With less than two weeks until election day, if you still haven’t decided how to vote, the McCain campaign has some advice: base your choice on al Qaeda’s choice.
If you’re convinced al Qa’eda wants McCain to win, vote Obama. If you think they want Obama, vote McCain.
That, it would seem, is the thinking that forced Randy Scheunemann, McCain’s top foreign-policy adviser, and James Woolsey to push back so vigorously against a Washington Post report that al Qaeda supports McCain.
No, no, no! Scheunemann and Woolsey protest. Muhammad Haafid (who the Post quoted) is a jihadist maverick who should not be regarded as a spokesman for al Qaeda. Indeed, if al Qaeda really wanted to see McCain elected, they would surely have the good sense to keep quiet about it. Clearly, this faux declaration of support is an attempt to undermine McCain and if al Qaeda wants to undermine McCain, it must favor Obama — except of course, as the McCain campaign points out, there’s no reason to think that Haafid speaks for al Qaeda. Is that clear? Maybe not.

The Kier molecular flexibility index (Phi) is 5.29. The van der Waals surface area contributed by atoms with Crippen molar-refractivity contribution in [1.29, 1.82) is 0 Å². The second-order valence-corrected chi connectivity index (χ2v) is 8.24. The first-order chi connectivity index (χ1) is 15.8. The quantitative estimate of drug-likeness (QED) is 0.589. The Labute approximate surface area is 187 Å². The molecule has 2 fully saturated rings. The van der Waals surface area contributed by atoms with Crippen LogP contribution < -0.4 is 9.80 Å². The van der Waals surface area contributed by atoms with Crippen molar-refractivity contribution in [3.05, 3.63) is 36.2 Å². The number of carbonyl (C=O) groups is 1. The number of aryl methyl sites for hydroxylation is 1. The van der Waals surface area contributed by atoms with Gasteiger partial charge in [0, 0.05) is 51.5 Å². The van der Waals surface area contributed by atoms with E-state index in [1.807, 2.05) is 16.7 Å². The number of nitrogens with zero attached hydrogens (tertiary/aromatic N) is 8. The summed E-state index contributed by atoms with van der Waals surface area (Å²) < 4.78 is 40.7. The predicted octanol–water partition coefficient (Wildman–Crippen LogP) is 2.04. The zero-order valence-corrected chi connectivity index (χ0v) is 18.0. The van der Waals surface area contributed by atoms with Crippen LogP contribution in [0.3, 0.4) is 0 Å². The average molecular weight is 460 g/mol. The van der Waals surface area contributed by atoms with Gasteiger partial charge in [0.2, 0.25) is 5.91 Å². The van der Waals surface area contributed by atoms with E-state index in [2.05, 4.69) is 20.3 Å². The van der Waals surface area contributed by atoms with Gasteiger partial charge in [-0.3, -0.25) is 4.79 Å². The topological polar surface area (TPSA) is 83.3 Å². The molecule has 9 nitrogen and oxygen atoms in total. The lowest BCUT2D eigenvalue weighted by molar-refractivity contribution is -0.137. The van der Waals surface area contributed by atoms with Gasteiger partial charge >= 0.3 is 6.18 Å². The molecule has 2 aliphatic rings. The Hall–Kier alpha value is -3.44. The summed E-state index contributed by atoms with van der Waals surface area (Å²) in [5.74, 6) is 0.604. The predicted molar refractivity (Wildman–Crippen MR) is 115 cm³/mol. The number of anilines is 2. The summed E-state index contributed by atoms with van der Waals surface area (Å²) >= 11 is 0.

The question Scheunemann and Woolsey failed to address is this: Is there any reason why American voters should be influenced by al Qaeda’s presidential preferences?
We already know that al Qaeda sees elections as opportunities for grabbing headlines, but whether we let al Qaeda steer our political judgments is up to us — unless we prefer to surrender to terrorism.
Who cares who bin Laden is rooting for? Apparently the McCain campaign cares. Otherwise they would not protest too much.